You also say there are no broken parts? How do you know that too? I have an early M77 Ruger (tang safety) in .270 Winchester that shot horribly. A lot of knowledgeable folks looked at it including a couple of well-regarded long-range oriented smiths. None could see a problem. I sent the rifle in, and a few days after Ruger received it I had a phone call saying it was on the way back and repaired. The problem was the safety linkage rod was barely touching the stock in the off position and that set up just enough pressure and vibration to open up the groups. Nobody that looked at the problem would have ever seen or thought of this as causing so much problem. The factory tech saw it within seconds of removing the stock because of his high level of familiarity with the design. So a quick swap with a new linkage and the problem was solved. While it was shooting almost 4 MOA, the rifle still to this day is a true 1.5 MOA rifle with a number of different loads so I've never bothered to do more with it. (no 3-shot cherry-picked groups here, I'm talking 10 shots minimum, cold bore shots included ... but the number will be the same after 50 shots)

If the bedding is truly the problem that is super easy to test. The manufacturer will pull the barreled action from the stock and clamp the rifle in the vise like apparatus I mentioned above. They will fire it with loads developed with laboratory grade equipment and techniques and compare the results with the action fired in the stock, and correct any deficiencies they may find. The crown is the same issue ... they will view it in high resolution and fix it if a problem is found. While I've re-crowned rifles myself with the hand-operated tools easily purchased from Brownell's I'd much rather it be done in a full-blown machinist mill run by a guy who has done this type of thing thousands of times before.

Again, I'm not trying to change your mind, do what you want, it's fun to have a smith do custom work on a gun beyond what we may want to do. And using a local smith saves a bit of hassel in shipping and receiving the rifle but, for me anyway, I would not look at a local smith before I exhausted all possibilities with the manufacture. They all want to put out quality products and they all want to fix problems as customer satisifaction is their life-blood.

Keep us posted regardless of the path you choose, I'm interested in how this ends up for you (hoping that the result is a true sub-MOA rifle).

I hope this helps!
Ok I just got off the phone with Browning tech guy. He said they shoot at 50yds. Also that most of the time the problem with my specific model is the bedding,the crown and a good scrubbing of the bbl. I installed an aftermarket trigger spring and they said they will not shoot it with any aftermarket parts for safety reasons,but would install a factory spring to bring it back up to specs and charge me for the installation of factory trigger spring, and then test fire with factory loads at 50yds. They said they had another exact rifle in and examined it,shot factory ammo and produced a 3 shot group that a quarter would fit over . The tech I spoke with was very helpful and I'm glad I called. If they said a 3 shot group at 50yds covered by a dime that's acceptable ,but a quarter at 50yds no.He was ready to give me a shipping label at no cost. But factory trigger was to heavy and aftermarket trigger made it just right. So having to remove they're trigger and re-order and reinstall my aftermarket in it again is a hassle and costly. My gunsmith will do all that plus do a chamber cast and test fire because I'm a regular customer his prices will be reasonable.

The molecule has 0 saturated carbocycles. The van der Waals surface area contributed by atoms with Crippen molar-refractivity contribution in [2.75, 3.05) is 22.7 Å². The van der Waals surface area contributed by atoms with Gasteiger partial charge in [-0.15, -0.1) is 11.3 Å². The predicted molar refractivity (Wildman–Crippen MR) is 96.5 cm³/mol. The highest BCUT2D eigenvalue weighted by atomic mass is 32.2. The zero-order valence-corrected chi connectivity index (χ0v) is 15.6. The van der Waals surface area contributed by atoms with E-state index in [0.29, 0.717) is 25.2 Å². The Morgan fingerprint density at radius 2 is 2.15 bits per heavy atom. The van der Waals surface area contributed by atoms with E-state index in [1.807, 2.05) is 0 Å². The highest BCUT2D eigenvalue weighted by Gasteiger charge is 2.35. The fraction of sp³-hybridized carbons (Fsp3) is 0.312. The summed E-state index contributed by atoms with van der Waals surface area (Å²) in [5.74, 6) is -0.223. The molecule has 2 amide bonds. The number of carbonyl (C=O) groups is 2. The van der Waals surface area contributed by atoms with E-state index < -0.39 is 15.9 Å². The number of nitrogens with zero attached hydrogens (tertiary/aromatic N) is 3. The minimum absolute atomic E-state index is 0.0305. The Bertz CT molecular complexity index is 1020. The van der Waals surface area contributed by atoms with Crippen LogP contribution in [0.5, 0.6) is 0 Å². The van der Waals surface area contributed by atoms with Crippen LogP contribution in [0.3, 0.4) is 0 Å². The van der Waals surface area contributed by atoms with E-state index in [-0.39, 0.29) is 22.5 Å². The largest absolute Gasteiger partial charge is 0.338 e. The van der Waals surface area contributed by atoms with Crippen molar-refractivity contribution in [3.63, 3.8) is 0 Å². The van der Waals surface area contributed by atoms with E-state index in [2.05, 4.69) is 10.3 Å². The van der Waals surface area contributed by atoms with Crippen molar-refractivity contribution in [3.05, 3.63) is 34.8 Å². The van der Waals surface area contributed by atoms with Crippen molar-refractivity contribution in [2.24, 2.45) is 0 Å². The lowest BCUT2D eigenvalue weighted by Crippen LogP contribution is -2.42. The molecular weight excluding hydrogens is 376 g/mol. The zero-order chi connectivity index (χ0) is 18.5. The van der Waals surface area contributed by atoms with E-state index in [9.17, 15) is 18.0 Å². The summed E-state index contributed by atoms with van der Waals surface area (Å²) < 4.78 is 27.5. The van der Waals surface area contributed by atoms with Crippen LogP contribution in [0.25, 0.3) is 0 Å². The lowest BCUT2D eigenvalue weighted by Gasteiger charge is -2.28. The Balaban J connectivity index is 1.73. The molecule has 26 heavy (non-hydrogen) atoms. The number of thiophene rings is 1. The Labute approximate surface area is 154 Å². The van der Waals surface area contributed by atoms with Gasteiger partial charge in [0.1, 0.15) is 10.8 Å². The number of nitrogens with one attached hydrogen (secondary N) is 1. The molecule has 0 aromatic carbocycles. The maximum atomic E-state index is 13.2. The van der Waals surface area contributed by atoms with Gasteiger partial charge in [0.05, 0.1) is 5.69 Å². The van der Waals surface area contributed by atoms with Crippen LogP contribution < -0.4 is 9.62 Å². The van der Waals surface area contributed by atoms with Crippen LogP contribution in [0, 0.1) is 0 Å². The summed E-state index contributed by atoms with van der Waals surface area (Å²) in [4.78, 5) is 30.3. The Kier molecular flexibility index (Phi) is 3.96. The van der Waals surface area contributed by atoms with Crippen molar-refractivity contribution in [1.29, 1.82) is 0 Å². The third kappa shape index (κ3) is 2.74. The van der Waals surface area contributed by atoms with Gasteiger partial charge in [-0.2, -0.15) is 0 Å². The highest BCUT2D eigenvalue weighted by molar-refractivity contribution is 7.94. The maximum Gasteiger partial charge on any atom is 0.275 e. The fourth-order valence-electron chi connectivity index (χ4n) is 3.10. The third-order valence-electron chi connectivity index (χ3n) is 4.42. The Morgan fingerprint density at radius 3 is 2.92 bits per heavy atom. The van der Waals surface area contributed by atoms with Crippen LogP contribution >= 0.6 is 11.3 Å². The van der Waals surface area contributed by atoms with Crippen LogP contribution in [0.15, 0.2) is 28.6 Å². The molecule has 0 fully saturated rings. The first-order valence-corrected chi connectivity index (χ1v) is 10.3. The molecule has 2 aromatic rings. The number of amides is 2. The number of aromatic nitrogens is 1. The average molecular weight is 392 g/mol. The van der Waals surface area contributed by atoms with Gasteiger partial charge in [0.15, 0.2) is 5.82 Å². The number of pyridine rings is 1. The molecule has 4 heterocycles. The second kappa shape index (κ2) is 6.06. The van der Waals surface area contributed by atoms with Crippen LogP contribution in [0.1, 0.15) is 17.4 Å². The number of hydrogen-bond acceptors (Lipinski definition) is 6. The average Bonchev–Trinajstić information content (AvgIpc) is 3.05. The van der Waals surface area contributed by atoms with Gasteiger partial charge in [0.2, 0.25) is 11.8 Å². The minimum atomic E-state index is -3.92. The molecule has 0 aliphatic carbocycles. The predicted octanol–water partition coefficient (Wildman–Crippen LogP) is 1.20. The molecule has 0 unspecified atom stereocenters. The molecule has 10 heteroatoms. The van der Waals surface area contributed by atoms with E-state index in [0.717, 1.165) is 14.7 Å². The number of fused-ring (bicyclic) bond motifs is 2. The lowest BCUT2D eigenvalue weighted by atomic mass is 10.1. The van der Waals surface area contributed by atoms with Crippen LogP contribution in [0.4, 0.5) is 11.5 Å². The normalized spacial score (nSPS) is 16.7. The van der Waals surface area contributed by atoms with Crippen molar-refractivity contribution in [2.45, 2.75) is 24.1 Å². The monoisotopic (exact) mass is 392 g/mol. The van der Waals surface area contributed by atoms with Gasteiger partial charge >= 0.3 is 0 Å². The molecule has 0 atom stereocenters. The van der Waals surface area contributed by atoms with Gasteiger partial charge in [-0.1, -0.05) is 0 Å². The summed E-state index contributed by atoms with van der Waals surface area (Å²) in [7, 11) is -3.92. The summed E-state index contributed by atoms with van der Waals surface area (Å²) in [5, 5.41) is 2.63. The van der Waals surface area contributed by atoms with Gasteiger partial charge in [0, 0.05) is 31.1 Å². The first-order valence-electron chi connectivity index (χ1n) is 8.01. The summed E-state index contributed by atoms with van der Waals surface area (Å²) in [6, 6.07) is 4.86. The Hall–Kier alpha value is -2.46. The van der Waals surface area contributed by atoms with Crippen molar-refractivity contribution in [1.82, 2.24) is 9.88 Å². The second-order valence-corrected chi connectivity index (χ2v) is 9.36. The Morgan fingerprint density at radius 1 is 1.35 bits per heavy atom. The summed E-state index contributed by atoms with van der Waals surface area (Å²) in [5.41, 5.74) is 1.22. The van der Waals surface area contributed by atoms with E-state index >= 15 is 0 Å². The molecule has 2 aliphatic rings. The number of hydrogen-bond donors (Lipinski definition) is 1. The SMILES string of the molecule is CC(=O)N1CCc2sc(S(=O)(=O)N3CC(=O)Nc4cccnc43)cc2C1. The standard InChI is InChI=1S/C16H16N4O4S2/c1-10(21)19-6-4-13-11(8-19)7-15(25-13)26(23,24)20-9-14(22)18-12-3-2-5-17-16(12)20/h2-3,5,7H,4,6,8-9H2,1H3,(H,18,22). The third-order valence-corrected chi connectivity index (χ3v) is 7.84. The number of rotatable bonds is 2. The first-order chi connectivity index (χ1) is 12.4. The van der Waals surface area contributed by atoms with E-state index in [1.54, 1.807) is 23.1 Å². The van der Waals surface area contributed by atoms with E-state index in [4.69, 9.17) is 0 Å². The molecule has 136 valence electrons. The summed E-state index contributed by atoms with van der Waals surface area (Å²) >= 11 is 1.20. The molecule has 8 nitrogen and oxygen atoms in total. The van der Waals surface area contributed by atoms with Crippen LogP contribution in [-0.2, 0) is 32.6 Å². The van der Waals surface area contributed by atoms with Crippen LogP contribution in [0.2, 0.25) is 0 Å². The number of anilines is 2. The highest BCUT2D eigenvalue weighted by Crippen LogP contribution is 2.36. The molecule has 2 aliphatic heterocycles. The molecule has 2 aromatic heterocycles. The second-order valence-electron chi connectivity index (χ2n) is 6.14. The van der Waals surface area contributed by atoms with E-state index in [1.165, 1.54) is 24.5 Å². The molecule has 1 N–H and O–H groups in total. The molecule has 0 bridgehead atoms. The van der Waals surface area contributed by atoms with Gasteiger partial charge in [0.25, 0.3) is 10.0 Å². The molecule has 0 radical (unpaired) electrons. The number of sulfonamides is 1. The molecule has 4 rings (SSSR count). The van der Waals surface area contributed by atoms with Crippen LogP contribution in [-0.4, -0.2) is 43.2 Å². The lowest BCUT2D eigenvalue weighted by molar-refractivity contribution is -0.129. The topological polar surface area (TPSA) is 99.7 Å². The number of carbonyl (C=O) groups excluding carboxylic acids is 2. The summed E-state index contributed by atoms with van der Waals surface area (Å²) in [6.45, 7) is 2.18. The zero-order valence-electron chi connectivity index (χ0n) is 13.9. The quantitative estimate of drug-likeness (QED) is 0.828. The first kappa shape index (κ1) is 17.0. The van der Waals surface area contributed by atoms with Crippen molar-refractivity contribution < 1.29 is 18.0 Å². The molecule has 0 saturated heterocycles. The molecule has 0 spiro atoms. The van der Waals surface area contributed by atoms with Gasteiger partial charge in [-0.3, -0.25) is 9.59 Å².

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OP
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My local gunsmith said "When he tapped the factory bedding with a screwdriver it popped right out,plus contact with recoil lug was wrong. So he used acra glass ,but before applying it he drilled holes in multiple converging spots and forced bedding compound into into those holes to make sure it bonds to stock. So I shot it with same load as before 59.5grs of Re#25 behind Hornady 140gr ELD seated to book recommendation ADG brass and group just under a quarter at 100yds in field conditions. So now I have something to work with !
 
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I'm just happy I don't have to re-barrel it .Already have the MCarbo spring in it , might install a Timney trigger.